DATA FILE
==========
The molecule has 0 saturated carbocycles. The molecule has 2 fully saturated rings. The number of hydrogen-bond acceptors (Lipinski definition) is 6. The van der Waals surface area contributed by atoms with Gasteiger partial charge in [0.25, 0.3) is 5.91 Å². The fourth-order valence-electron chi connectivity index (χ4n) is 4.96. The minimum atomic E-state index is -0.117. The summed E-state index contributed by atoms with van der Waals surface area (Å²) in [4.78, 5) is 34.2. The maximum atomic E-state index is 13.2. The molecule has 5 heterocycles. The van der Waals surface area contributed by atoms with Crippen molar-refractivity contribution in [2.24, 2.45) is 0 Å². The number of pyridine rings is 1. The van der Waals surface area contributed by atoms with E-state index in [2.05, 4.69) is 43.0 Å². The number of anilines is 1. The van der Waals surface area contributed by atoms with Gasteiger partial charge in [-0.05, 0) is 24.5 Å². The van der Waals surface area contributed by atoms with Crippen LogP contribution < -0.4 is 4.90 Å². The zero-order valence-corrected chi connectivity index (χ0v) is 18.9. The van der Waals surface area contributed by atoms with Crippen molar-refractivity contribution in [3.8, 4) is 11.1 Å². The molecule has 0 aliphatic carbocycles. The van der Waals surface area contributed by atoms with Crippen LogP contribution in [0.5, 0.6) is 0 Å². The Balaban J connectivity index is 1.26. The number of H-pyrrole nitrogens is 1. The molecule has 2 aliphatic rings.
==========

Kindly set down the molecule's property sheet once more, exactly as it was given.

The molecule has 0 saturated carbocycles. The molecule has 2 fully saturated rings. The number of hydrogen-bond acceptors (Lipinski definition) is 6. The van der Waals surface area contributed by atoms with Gasteiger partial charge in [0.25, 0.3) is 5.91 Å². The fourth-order valence-electron chi connectivity index (χ4n) is 4.96. The minimum atomic E-state index is -0.117. The summed E-state index contributed by atoms with van der Waals surface area (Å²) in [4.78, 5) is 34.2. The maximum atomic E-state index is 13.2. The molecule has 5 heterocycles. The van der Waals surface area contributed by atoms with Crippen molar-refractivity contribution in [2.24, 2.45) is 0 Å². The number of pyridine rings is 1. The van der Waals surface area contributed by atoms with E-state index in [2.05, 4.69) is 43.0 Å². The number of anilines is 1. The van der Waals surface area contributed by atoms with Gasteiger partial charge in [-0.05, 0) is 24.5 Å². The van der Waals surface area contributed by atoms with Crippen LogP contribution < -0.4 is 4.90 Å². The zero-order valence-corrected chi connectivity index (χ0v) is 18.9. The van der Waals surface area contributed by atoms with Crippen molar-refractivity contribution in [3.8, 4) is 11.1 Å². The molecule has 0 aliphatic carbocycles. The van der Waals surface area contributed by atoms with Crippen LogP contribution in [0.5, 0.6) is 0 Å². The Balaban J connectivity index is 1.26. The number of H-pyrrole nitrogens is 1. The molecule has 2 aliphatic rings.